Sierra Nevada Mountains Rose One Inch: Sierra Nevada mountains rose an inch during the 2011-2015 drought in California. According to NASA’s Jet Propulsion Laboratory, the recent California drought was definitely bad for numerous lawns and farms in the Golden State, it apparently resulted in the iconic Sierra Nevada mountain range growing close to an inch. Sierra Nevada also lost close to 11 cubic miles of water during a four-year period from 2011 to 2015.
According to the reports, JPL researchers monitored the mountain range with about 1,300 GPS stations, hoping to determine how its elevation changed in a four-year period from October 2011 to October 2015. Based on the differences in height, the mountains lost about 10.8 cubic miles of water in those four years, or just about enough water to support Los Angeles for 45 years.
Sierra Nevada Rose One Inch During California Drought:
The research found that loss of water from the rocks of the mountain range resulted in this natural phenomenon. The mountain, however, regained about half an inch (12 millimeters) of its height when it received half the quantity of water in the rock through snow and rainfall. It was found that the Earth’s surface would lower itself with a larger volume of water and rebound with the loss of water.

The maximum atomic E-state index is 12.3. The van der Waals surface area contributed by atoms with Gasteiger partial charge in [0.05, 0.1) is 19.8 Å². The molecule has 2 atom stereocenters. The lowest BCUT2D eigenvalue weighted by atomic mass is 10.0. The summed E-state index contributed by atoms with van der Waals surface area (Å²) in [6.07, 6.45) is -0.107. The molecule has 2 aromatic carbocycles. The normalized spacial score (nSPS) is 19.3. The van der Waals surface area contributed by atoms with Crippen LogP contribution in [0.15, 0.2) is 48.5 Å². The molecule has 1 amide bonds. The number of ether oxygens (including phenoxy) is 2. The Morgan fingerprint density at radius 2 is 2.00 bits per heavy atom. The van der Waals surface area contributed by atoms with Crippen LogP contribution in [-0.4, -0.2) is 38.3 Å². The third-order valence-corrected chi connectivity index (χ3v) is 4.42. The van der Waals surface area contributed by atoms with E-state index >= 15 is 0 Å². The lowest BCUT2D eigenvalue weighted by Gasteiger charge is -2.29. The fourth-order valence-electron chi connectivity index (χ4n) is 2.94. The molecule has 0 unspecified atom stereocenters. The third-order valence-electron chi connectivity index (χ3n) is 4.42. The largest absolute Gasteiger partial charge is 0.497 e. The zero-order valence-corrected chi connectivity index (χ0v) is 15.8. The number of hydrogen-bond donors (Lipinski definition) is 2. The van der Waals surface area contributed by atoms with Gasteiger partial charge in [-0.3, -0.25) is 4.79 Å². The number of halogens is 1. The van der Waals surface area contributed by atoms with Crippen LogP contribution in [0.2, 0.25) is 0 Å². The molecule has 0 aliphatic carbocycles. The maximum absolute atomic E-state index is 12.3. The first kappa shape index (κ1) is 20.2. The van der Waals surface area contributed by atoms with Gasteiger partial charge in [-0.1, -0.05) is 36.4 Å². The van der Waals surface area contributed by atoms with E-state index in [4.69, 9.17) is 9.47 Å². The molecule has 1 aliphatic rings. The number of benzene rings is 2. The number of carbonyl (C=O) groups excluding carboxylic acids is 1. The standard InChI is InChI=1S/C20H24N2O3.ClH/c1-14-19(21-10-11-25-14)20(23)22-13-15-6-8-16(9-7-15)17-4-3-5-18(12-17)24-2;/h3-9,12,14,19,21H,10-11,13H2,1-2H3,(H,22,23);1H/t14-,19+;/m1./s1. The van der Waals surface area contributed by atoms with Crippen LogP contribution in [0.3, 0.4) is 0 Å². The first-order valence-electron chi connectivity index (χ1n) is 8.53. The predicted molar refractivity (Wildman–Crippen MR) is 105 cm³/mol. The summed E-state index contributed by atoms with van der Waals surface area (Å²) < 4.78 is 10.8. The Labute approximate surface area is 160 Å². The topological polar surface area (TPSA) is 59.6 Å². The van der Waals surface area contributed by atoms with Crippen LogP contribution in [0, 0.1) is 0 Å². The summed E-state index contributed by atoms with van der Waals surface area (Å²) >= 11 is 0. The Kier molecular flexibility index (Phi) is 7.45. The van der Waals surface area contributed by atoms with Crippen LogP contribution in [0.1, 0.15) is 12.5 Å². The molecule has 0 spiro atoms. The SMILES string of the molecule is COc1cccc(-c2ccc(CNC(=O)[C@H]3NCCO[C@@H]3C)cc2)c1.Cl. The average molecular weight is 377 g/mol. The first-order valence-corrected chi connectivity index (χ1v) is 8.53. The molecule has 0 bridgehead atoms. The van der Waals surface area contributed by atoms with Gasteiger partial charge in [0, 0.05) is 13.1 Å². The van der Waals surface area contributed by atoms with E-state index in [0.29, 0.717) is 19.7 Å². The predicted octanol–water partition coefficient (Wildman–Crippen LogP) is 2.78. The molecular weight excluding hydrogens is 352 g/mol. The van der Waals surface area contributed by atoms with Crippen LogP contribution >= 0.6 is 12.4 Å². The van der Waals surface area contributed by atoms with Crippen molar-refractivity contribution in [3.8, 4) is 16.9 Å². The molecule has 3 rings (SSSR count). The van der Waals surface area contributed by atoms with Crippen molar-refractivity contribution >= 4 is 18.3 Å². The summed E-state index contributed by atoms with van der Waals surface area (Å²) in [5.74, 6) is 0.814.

JPL water scientist Jay Famiglietti, who collaborated on the research, said the finding solves a mystery for hydrologists. “One of the major unknowns in mountain hydrology is what happens below the soil. How much snowmelt percolates through fractured rock straight downward into the core of the mountain? This is one of the key topics that we addressed in our study.”
A paper on the research, titled “Sustained water loss in California’s mountain ranges during severe drought from 2012 through 2015 inferred from GPS,” was published in the Journal of Geophysical Research: Solid Earth.
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